Wednesday, April 30, 2008


I am a firm supporter of and believer in free speech. However, I certainly do not want my tax dollars used to support a radical group's call for an "intifada" in the United States. And that is exactly what the Center for Race and Gender, an official unit of U.C. Berkeley, has called for.

This, in part, is how the university describes the center's mission:"The Center for Race and Gender is an interdisciplinary research and community outreach center at the University of California Berkeley dedicated to fostering explorations of race and gender and their intersections. It is virtually unique within the academic community in its focus on both race and gender. Its aim is to foster collegial support and exchange among faculty and students throughout the university and between the university and nearby communities of color."

But what follows in this blog is the promotion of a program sponsored by the center, and hence U.C. Berkeley, which has little to do with race and gender. It is just one example of the radical left-wing crap that is being dissemintated not only at Berkely, but at most of our nation's other institutions of higher learning.

Since U.C. Berkeley receives generous amounts of federal funding, in addition to the funds provided by California's taxpayers, I and every other American taxpayer is helping to pay for this disgaceful program. Here is the kind of crap - note the frequent reference to "colonial," a term favored by Marxist professors - that we are paying for:

UC Berkeley Lecturer Hatem Bazian will speak on Islamophobia.

He has called for an intifada in the United States :

"Are you angry? [Yeah!] Are you angry? [Yeah!] Are you angry? [Yeah!] Well, we’ve been watching intifada in Palestine , we’ve been watching an uprising in Iraq , and the question is that what are we doing? How come we don’t have an intifada in this country? Because it seem[s] to me, that we are comfortable in where we are, watching CNN, ABC, NBC, Fox, and all these mainstream... giving us a window to the world while the world is being managed from Washington, from New York, from every other place in here in San Francisco: Chevron, Bechtel, [Carlyle?] Group, Halliburton; every one of those lying, cheating, stealing, deceiving individuals are in our country and we’re sitting here and watching the world pass by, people being bombed, and it’s about time that we have an intifada in this country that change[s] fundamentally the political dynamics in here. And we know every— They’re gonna say some Palestinian being too radical — well, you haven’t seen radicalism yet!"

De-Constructing Islamophobia: Immigration, Globalization and Constructing the Other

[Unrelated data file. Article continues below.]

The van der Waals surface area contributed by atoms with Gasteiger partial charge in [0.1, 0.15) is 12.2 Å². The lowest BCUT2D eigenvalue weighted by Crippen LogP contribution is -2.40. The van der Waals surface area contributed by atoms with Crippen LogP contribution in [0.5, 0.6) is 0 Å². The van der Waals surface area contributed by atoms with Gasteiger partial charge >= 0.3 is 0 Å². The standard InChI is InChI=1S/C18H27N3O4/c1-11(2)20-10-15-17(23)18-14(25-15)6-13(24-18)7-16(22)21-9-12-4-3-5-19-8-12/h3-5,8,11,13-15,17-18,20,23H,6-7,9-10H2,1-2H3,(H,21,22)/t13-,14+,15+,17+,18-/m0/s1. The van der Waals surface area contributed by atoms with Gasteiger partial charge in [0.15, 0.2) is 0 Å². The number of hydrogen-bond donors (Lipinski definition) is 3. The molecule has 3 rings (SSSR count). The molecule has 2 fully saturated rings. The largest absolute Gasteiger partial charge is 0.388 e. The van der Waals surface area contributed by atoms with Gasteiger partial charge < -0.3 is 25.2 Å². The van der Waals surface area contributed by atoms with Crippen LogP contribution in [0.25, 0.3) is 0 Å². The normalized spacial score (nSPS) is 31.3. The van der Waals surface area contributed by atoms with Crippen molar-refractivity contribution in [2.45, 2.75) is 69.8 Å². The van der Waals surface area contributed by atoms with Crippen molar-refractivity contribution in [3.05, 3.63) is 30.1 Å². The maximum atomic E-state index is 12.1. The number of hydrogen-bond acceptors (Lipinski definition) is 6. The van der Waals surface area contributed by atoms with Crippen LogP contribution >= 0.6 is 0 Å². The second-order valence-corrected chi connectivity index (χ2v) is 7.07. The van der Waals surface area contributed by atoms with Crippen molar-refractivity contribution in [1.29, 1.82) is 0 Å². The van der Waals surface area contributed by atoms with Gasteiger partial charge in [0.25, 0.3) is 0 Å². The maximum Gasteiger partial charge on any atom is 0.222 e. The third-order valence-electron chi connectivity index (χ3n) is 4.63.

Conference/Symposium April 25 – 26, 2008 every day Barrows Hall, Lipman Room, 8th Floor

Sponsor: Center for Race and Gender

The conference on "De-Constructing Islamophobia: Globalization, Immigration, and Constructing the Other" seeks to develop a theoretical framework through which we can understand the relationship between Islamophobia as the most recently articulated structural organizing principle and its implications in the unfolding colonial present.

In today’s world, Islam and Muslims are the feared "other" and the threat they pose is already connected to every local, regional and global process. The process of "othering Islam and Muslims" is already well under way with devastating consequences and a virtual state of siege has set-in, not only in the affected communities, but also in academic circles where the subject has yet to receive a comprehensive treatment. Islamophobia, as the present structural organizing principle, is employed by the power elite in order to extend and maintain the patterns of racial, gender, colonial, ethnic and religious discrimination.

In the past, the existing methodological approaches in race and gender studies remained distant from the subject and, up to this point, have not yet adjusted to incorporate a closer examination of "othering Islam and Muslims." The conference seeks to provide an open scholarly exchange, exploring new approaches to the study of the current period, de-constructing the organizing process that gave birth to Islamophobia, and studying its interconnectedness to existing and historical otherness in the areas of race, gender and "post-colonial" studies. The conference will explore and pose a number of questions that can be the springboard for further collaborative and multidisciplinary approaches to de-constructing Islamophobia. How should we approach Islamophobia and can we think of it within the field(s) of post-colonial studies and/or Ethnic Studies? What would be Islamophobia's impact on the move from a post-colonial approach into a de-colonization, and its centrality in the development of a new paradigm? What new or modified theoretical frameworks should be employed? Are existing academic fields with their current methodologies able to de-construct Islamophobia or do we need adjustment; and if it is needed then what, where and how?"

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